New Musical Instruments with Axoloti
We just started a new course at the University of Iowa School of Music: MUS:3285 New Musical Instruments: from Design to Performance. The School of Engineering's Electronics Shop laser cut the boxes, made by after vorplus's axoloti enclosure plans. I like the personalized engraving:
Here is an excerpt of the syllabus:
Acoustic principles of selected traditional instruments (e.g., winds, strings, percussion) as well as principles of electroacoustic sound production (e.g., analog synthesizers, microphones, transducers); students work in teams to build, test, and improve their own musical instrument and experiment with its playing modes; projects may include inharmonic variations upon classical instruments, musical bots, guitar or voice-processing pedals, transducer-driven DIY Gamelans, and more; for composers, performers, engineers, and sound enthusiasts who want to design, build, and/or perform with new musical instruments.
Objectives and Goals of the Course
This course is aimed at performers, composers, engineers, and computer scientists who are interested in electronically augmented traditional musical instruments, and new electro-acoustic musical instruments. Upon completion of this course, you will be able to:
- produce and read sound spectrums;
- find the natural resonances of an object such as a metal plate, and use this knowledge to drive the vibration of the object with a transducer;
- program an embedded Digital Signal Processing board, using the axoloti software and hardware platform (see
- collaborate efficiently between artists and scientists in order to develop art-science projects.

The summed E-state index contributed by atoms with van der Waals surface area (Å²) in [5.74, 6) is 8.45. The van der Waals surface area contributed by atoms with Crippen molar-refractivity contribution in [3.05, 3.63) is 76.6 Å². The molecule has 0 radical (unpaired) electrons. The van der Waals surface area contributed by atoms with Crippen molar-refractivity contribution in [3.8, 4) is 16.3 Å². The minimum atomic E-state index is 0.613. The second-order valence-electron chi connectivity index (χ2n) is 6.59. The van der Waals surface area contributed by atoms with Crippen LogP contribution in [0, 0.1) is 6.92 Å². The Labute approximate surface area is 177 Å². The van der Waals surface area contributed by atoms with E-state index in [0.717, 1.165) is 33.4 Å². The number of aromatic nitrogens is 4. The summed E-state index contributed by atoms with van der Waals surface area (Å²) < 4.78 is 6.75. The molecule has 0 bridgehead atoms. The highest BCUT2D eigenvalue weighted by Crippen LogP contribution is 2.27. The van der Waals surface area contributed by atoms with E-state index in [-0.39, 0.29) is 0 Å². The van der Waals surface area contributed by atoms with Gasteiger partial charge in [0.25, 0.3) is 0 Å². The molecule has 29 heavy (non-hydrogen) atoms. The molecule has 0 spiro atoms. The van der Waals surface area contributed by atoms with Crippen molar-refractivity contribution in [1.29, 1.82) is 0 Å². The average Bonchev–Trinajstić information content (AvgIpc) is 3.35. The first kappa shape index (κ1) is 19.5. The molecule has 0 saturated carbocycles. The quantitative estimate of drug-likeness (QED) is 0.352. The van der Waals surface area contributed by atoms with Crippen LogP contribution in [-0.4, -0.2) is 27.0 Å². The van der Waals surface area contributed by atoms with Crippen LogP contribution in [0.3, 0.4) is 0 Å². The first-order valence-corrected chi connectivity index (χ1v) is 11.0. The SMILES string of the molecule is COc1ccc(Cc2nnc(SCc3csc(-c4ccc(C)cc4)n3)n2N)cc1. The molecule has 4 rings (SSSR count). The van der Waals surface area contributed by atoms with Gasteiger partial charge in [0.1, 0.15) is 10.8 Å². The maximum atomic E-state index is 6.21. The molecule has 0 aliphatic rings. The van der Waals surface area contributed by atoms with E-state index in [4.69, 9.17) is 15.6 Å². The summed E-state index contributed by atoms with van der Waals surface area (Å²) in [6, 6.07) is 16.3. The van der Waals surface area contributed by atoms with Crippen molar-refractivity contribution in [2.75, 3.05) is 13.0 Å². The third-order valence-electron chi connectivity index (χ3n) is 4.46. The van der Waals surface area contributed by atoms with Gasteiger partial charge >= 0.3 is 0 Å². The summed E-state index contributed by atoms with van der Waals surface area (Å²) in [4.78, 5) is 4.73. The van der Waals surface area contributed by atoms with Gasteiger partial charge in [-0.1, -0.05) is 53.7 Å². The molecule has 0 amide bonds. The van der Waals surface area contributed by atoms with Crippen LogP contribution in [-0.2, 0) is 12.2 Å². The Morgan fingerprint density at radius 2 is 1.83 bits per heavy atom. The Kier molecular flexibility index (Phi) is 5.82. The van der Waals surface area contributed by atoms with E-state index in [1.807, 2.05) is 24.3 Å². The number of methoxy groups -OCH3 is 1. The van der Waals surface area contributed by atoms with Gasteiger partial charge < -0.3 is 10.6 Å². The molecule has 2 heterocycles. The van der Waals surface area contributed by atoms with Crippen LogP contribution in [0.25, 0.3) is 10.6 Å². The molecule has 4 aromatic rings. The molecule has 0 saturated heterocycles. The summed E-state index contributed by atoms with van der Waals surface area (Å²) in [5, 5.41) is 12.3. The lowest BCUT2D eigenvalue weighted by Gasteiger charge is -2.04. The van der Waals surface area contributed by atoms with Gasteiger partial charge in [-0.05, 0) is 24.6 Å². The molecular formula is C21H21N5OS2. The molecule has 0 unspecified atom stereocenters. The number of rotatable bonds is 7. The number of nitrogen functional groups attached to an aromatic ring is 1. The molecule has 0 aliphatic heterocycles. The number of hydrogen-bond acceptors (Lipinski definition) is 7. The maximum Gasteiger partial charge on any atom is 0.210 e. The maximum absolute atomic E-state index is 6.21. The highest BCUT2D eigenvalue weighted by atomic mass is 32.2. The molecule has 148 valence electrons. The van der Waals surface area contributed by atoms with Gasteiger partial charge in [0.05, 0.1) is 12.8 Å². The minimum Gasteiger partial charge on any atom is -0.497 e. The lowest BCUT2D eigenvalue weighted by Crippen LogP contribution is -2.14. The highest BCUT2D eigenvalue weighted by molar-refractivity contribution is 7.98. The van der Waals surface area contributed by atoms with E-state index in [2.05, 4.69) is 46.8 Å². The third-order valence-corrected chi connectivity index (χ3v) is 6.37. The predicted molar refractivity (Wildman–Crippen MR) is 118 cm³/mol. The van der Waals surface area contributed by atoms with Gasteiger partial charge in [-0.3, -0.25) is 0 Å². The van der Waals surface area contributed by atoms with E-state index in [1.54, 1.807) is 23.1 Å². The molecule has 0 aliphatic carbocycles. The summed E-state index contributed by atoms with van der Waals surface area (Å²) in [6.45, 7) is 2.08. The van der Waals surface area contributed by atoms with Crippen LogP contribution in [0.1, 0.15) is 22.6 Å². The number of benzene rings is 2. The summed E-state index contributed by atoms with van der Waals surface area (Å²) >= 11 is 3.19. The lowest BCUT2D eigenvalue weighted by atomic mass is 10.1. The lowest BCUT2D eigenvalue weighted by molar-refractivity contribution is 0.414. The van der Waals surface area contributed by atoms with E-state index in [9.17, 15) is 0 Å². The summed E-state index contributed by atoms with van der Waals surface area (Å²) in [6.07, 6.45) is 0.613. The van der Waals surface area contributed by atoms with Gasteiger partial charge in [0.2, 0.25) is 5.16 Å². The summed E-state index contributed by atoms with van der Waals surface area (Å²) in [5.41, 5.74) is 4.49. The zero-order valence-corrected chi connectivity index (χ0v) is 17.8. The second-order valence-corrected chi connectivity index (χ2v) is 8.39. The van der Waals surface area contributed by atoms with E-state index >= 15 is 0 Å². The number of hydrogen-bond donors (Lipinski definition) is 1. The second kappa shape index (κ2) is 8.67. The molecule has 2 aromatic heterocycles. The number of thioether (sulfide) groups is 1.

The semester will be organized around 3 projects:
- Metallic Resonances, where the class will build a cymbals/metals-based vibrating installation/instrument as a group.
- Synth-in-a-Bottle, where you will create a synthesizer or noise-maker in a bottle or glass jar.
- Personal Projects, where you will make instruments on your own ideas (for instance, augmenting a traditional instrument, creating a unique guitar pedal, or re-purposing a broken piano, etc.)
The students will compose/design performances for the final projects: the class will present their instruments in a concert on December 1 (in the Recital Hall and shared with LOUi, the Laptop Orchestra).
During the semester, students will work with the axoloti platform. The software is free, and an axoloti board will be checked out to you for the semester. This platform allows embedded Digital Signal Processing, using a graphical programming language.
If you have access to a personal computer, you should install the following free software packages:
In this course, the students are going to explore some possibilities offered by embedded DSP, so they can build standalone hardware if they wish. That's why I looked for something else than the combination of Max & Arduino with which I teach ARTS:2800 Digital Arts: an Introduction.
- axoloti is a great platform to develop embedded audio processing. Indeed, it is an open-source project with an active community, and it is reasonably priced. Also, the basic board lets you decide on the final form factor, with the pots, sensors, and buttons of your choice would you need some.
- Another interesting platform, using the same micro controller, is the Hoxton OWL: it comes ready with pots & buttons inside a guitar FX pedal casing.
- The MOD Duo is another programmable guitar FX pedal, using a more capable micro controller. It collaborates well with Max and is not an open-source project.
Looking forward to december, to discover creations coming out of this course!